During its annual victory parade on Red Square, Russia not only presented new armament and a brand new battle tank (T-14 Armata), but it also demonstrated a new “Eastern Coalition”, notably China, Mongolia, the former Soviet Republics in Central Asia, and even India. The message was clear: “This new constellation has been forced upon us and we are responding to it accordingly: we will not accept a unipolar world.”
The Dark Shadows of the 80ies
Recently, NATO accuses Russia for using Crimea as a stationary place for nuclear weapons, which rings the alarm bells of the former Cold War’s nuclear arms race. As Russia has initiated a new armament strategy, so will the West. That is the west’s reaction on Russia’s move and it seems like they have no better response – or do not intend to think more thoroughly of anything else. It looks like a hastily panic-like reaction without clear long-view perspectives – the same reaction used in the mid-1980ies, on the peak of the Cold War were every single miscommunication could have led to a massive escalation with incalculable consequences.
America’s Struggle for a Unipolar World
This could mean that the US is unclear about its general foreign policy approach. They certainly do not want Iraq or Afghanistan to repeat itself; in fact, the rise of IS and the war going on in the Middle East is a result of the US’ failed intervention and non-existing post-conflict resolution in Iraq. But most obvious, the US’ foreign policy has repeatedly been focused on short-term involvements rather than long-term planning, also with respective view on next year’s Presidential elections and geostrategic interests in the Middle East and other selected areas in the world.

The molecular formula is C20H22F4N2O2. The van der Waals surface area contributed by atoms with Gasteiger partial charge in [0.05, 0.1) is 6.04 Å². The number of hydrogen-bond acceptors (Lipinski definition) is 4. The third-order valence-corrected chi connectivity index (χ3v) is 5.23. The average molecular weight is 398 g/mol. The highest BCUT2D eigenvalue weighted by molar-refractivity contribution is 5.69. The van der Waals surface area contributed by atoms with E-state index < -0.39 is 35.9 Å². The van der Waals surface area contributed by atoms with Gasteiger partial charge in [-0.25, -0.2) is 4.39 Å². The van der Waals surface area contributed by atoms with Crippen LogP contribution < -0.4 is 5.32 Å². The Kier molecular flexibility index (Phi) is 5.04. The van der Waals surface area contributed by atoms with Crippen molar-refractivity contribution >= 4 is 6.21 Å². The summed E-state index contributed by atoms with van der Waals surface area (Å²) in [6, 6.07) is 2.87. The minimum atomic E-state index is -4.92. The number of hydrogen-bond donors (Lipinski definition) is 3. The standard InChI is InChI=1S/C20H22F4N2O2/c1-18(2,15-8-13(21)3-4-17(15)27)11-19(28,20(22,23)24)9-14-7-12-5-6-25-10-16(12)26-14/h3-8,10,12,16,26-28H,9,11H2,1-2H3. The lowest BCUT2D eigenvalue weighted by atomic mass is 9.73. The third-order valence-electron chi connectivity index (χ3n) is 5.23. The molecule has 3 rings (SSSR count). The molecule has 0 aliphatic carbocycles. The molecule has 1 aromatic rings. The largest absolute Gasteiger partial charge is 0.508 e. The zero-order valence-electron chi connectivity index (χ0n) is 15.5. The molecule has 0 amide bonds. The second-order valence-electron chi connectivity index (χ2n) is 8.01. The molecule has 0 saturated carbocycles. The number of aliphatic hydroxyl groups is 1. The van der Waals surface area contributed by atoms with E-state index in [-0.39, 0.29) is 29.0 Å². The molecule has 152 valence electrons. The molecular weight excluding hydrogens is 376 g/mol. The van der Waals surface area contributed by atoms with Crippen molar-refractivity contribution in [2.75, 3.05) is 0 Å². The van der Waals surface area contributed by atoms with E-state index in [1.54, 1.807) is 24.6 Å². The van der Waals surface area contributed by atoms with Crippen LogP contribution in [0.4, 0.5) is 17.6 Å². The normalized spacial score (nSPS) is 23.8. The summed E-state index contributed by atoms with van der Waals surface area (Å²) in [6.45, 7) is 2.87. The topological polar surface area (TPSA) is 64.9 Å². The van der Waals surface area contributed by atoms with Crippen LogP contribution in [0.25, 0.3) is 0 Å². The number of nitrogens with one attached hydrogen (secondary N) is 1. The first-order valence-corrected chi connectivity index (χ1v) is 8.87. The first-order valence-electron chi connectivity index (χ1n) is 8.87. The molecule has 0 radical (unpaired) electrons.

Ukraine is considered as one of these selected areas. Not just as a potential future NATO member (if at all), but for geostrategic reasons – such as gas supplies and as a bridgehead to access to gas and oil fields in the Central Asian region. Even Europe knows it and is therefore indecisive in its actions towards Russia. The current power struggle on European soil between Russia and the US is last but not least another attempt of the US to prevent an equal competitor to arise and to challenge the US’ power in Europe or anywhere else in the world. Now, America is facing the return of an old adversary and for its own discomfort, it is an equal competitor.
The End of the End of History
When the Soviet Union was folded and the new Russian Federation took a turn into a capitalist democratic system, high ranked politicians and scholars like Francis Fukuyama believed this end of East-West confrontation to be the End of History, as the end of all the ideological dissents that marked the 20th century.
Even though it is not an ideological confrontation nowadays, it is a returned rivalry of the two dominating political and military superpowers. However, maybe it should be seen as a rivalry of two weakened superpowers: one is weakened economically and morally by its failures of the past and its lacking public support, the other one is suffering from harsh economic wrong decision, inner repressions against any political opposition, and external sanctions, and is therefore turning into a more aggressive foreign policy. No one is blameless, but for now, they are both turning back the wheels of time.
The Ticking Clock
As long as these tensions remain and neither side – neither the West, nor the East – steps back from its hardened position, a high amount of escalation potential will grow and the margins for mistakes and misunderstandings will become even thinner. Tensions are rising, heated debates are growing, and time is running out.